Tuesday, July 23, 2013

Singapore Central Bank Says Rising Household Debt 'Worrying'

Singapore's central bank expressed concern at the growing mountain of household debt and surging property prices, saying they posed "significant risks" to the country's financial system.
While the city-state's banking system remains sound, the build-up in household debt was "worrying", said Ravi Menon, managing director of the Monetary Authority of Singapore (MAS).
He said a growing number of households have over-borrowed in the property market, largely due to low interest rates and stretched loan tenures.
"The combination of low interest rates, growing leverage and surging property prices poses significant risks to financial stability," Menon said at a news conference.
Global credit rating agency Moody's last week downgraded its outlook on Singapore's main banks from "stable" to negative", citing rapid loan growth and rising real estate prices.
Moody's said these "have increased the probability of deterioration in the banks' credit profiles under potential adverse conditions in the future".
Menon said an estimated 5 to 10 percent of borrowers in Singapore "have probably over-leveraged on their property purchases, that is, they have total debt service payments at more than 60 percent of their income".
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Wednesday, July 3, 2013

World's First Physical Precious Metals Exchange Launches in Singapore

SINGAPORE: Precious metal investors now have a new platform to trade with the launch of the Singapore Precious Metals Exchange (SGPMX).

It is the world's first precious metal exchange that is fully backed by physical precious metals.

With as little as US$1,000, investors can buy, store, transport and trade precious metals like gold and silver.

The whole process is as easy and secure as trading in other financial instruments.

SGPMX said its customer base is growing. It currently has over 10,000 customers with about 1,000 customers from Singapore and 4,000 from Japan.
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Investor and author, Jim Rogers, are among those that started to trade on the new exchange by buying more gold on Wednesday.

He is not concerned about the recent correction in gold prices and said he will keep buying more gold.

“If gold price goes down 50 per cent from its high, that will be US$960. Why can't gold sell between US$900 and US$1,000? I know it can and perhaps it will. If that happens, I hope I am smart enough to buy a lot more,” said Rogers.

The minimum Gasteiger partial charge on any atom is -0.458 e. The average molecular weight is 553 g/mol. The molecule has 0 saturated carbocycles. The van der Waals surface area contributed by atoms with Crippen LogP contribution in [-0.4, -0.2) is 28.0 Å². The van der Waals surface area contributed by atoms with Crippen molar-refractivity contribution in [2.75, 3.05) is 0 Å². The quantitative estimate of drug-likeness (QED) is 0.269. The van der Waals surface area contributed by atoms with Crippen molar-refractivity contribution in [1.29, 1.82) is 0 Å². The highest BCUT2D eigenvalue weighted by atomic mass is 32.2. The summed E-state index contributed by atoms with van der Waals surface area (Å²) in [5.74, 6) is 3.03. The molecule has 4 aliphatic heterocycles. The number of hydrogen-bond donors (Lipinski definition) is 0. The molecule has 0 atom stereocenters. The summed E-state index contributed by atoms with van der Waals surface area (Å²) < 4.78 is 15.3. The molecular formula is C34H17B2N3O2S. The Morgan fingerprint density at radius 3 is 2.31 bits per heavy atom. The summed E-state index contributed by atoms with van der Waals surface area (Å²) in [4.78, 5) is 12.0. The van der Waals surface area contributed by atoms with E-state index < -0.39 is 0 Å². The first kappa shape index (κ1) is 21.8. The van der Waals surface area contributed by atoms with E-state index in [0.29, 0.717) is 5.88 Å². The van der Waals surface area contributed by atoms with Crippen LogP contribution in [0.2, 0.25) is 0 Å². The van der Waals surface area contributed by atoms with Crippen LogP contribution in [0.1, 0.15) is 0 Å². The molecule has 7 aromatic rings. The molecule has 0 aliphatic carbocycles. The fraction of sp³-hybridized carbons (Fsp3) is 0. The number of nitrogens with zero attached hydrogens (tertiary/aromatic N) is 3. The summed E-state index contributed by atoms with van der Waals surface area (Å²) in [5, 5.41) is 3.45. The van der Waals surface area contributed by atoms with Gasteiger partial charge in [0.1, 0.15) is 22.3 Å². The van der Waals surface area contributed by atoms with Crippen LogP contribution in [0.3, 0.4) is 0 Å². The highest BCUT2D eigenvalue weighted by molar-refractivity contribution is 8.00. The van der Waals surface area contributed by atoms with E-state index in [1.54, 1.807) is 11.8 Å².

Editor : This exchange sounds similar to Goldmoney.com founded by James Turk except that it also enables investors to carry out peer-to-peer buying and selling of precious metals.  All these setup points to the fact that the demand for gold and silver continues to remain bullish despite the crush of the price of gold (paper) in the futures and derivatives market.

UBS Starts Gold-Vault Service in Singapore

Switzerland’s biggest bank, started storing gold for wealth-management clients at a facility in Singapore, citing interest from investors in the region even after the metal slumped into a bear market.
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UBS joins Deutsche Bank AG and JPMorgan Chase & Co. in offering storage services in Asia, where China may surpass India as the largest user this year. Bullion fell to a 34-month low on June 28 in a rout that’s erased $66 billion from the value of investor holdings. Goldman Sachs Group Inc. forecasts further declines as the U.S. Federal Reserve may withdraw stimulus.

“Notwithstanding the drop in gold prices, we are still receiving queries on the offering from clients who are keen to reap the benefits of asset and geographical diversification,” Kok said in an e-mailed reply to questions.

The Singapore government has been promoting the country as a bullion-trading hub, removing a 7 percent sales tax from investment-grade precious metals last year. Millionaires in Asia outside Japan will create $7 trillion in new wealth by 2016, boosting the share of global riches from emerging markets to about 37 percent by that year from 24 percent at the end of 2008, according to McKinsey & Co.